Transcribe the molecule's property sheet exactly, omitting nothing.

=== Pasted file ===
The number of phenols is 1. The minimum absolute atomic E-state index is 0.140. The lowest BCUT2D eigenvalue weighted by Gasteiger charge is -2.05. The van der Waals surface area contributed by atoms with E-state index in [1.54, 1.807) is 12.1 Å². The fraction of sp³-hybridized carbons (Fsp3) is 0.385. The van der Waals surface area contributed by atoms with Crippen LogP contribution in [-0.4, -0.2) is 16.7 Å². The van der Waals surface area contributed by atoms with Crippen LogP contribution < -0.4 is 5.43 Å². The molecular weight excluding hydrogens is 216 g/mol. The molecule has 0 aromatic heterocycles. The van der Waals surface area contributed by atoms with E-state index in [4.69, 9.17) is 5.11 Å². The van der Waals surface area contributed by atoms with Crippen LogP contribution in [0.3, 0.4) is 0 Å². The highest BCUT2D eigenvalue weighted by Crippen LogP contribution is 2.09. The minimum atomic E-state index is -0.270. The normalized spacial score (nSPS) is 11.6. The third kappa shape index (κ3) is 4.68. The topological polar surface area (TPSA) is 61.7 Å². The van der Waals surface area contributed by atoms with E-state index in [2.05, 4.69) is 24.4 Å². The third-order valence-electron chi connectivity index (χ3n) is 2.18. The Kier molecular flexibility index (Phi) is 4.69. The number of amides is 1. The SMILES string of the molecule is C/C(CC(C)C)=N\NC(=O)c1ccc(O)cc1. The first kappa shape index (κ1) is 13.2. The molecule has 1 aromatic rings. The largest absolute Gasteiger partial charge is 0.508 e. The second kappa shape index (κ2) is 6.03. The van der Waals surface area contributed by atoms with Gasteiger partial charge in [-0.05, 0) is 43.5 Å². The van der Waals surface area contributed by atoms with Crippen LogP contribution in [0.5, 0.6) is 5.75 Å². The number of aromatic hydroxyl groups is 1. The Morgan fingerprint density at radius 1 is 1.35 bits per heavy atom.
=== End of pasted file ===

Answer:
The number of phenols is 1. The minimum absolute atomic E-state index is 0.140. The lowest BCUT2D eigenvalue weighted by Gasteiger charge is -2.05. The van der Waals surface area contributed by atoms with E-state index in [1.54, 1.807) is 12.1 Å². The fraction of sp³-hybridized carbons (Fsp3) is 0.385. The van der Waals surface area contributed by atoms with Crippen LogP contribution in [-0.4, -0.2) is 16.7 Å². The van der Waals surface area contributed by atoms with Crippen LogP contribution < -0.4 is 5.43 Å². The molecular weight excluding hydrogens is 216 g/mol. The molecule has 0 aromatic heterocycles. The van der Waals surface area contributed by atoms with E-state index in [4.69, 9.17) is 5.11 Å². The van der Waals surface area contributed by atoms with Crippen LogP contribution in [0.3, 0.4) is 0 Å². The highest BCUT2D eigenvalue weighted by Crippen LogP contribution is 2.09. The minimum atomic E-state index is -0.270. The normalized spacial score (nSPS) is 11.6. The third kappa shape index (κ3) is 4.68. The topological polar surface area (TPSA) is 61.7 Å². The van der Waals surface area contributed by atoms with E-state index in [2.05, 4.69) is 24.4 Å². The third-order valence-electron chi connectivity index (χ3n) is 2.18. The Kier molecular flexibility index (Phi) is 4.69. The number of amides is 1. The SMILES string of the molecule is C/C(CC(C)C)=N\NC(=O)c1ccc(O)cc1. The first kappa shape index (κ1) is 13.2. The molecule has 1 aromatic rings. The largest absolute Gasteiger partial charge is 0.508 e. The second kappa shape index (κ2) is 6.03. The van der Waals surface area contributed by atoms with Gasteiger partial charge in [-0.05, 0) is 43.5 Å². The van der Waals surface area contributed by atoms with Crippen LogP contribution in [0.5, 0.6) is 5.75 Å². The number of aromatic hydroxyl groups is 1. The Morgan fingerprint density at radius 1 is 1.35 bits per heavy atom.